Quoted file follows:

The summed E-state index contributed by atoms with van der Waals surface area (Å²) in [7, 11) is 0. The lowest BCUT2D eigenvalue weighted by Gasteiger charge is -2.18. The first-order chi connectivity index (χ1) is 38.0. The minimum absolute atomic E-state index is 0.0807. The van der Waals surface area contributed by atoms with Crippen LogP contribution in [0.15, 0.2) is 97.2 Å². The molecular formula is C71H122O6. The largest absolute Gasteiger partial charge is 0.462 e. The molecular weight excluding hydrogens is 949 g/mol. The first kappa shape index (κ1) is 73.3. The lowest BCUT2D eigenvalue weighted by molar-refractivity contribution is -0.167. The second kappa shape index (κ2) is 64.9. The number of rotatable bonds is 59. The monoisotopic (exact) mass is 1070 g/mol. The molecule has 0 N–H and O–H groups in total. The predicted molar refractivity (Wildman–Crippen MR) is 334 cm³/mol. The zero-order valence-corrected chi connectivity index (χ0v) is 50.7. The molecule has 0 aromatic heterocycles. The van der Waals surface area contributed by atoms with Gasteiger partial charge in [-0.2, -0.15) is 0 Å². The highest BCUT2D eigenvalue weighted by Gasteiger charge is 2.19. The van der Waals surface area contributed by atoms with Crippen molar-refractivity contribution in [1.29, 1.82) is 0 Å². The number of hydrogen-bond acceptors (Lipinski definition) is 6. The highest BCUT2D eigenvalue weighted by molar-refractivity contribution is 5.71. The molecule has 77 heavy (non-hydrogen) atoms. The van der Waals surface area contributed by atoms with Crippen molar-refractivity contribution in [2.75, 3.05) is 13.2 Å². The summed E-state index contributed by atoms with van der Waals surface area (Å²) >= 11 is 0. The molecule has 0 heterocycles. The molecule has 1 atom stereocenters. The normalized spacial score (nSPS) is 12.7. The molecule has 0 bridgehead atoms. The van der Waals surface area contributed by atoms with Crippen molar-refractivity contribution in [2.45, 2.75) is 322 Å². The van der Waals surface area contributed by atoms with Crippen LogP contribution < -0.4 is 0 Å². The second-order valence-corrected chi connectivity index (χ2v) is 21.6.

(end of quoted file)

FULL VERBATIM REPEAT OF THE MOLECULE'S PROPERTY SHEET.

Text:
The summed E-state index contributed by atoms with van der Waals surface area (Å²) in [7, 11) is 0. The lowest BCUT2D eigenvalue weighted by Gasteiger charge is -2.18. The first-order chi connectivity index (χ1) is 38.0. The minimum absolute atomic E-state index is 0.0807. The van der Waals surface area contributed by atoms with Crippen LogP contribution in [0.15, 0.2) is 97.2 Å². The molecular formula is C71H122O6. The largest absolute Gasteiger partial charge is 0.462 e. The molecular weight excluding hydrogens is 949 g/mol. The first kappa shape index (κ1) is 73.3. The lowest BCUT2D eigenvalue weighted by molar-refractivity contribution is -0.167. The second kappa shape index (κ2) is 64.9. The number of rotatable bonds is 59. The monoisotopic (exact) mass is 1070 g/mol. The molecule has 0 N–H and O–H groups in total. The predicted molar refractivity (Wildman–Crippen MR) is 334 cm³/mol. The zero-order valence-corrected chi connectivity index (χ0v) is 50.7. The molecule has 0 aromatic heterocycles. The van der Waals surface area contributed by atoms with Gasteiger partial charge in [-0.2, -0.15) is 0 Å². The highest BCUT2D eigenvalue weighted by Gasteiger charge is 2.19. The van der Waals surface area contributed by atoms with Crippen molar-refractivity contribution in [1.29, 1.82) is 0 Å². The number of hydrogen-bond acceptors (Lipinski definition) is 6. The highest BCUT2D eigenvalue weighted by molar-refractivity contribution is 5.71. The molecule has 77 heavy (non-hydrogen) atoms. The van der Waals surface area contributed by atoms with Crippen molar-refractivity contribution in [2.75, 3.05) is 13.2 Å². The summed E-state index contributed by atoms with van der Waals surface area (Å²) >= 11 is 0. The molecule has 0 heterocycles. The molecule has 1 atom stereocenters. The normalized spacial score (nSPS) is 12.7. The molecule has 0 bridgehead atoms. The van der Waals surface area contributed by atoms with Crippen molar-refractivity contribution in [2.45, 2.75) is 322 Å². The van der Waals surface area contributed by atoms with Crippen LogP contribution < -0.4 is 0 Å². The second-order valence-corrected chi connectivity index (χ2v) is 21.6.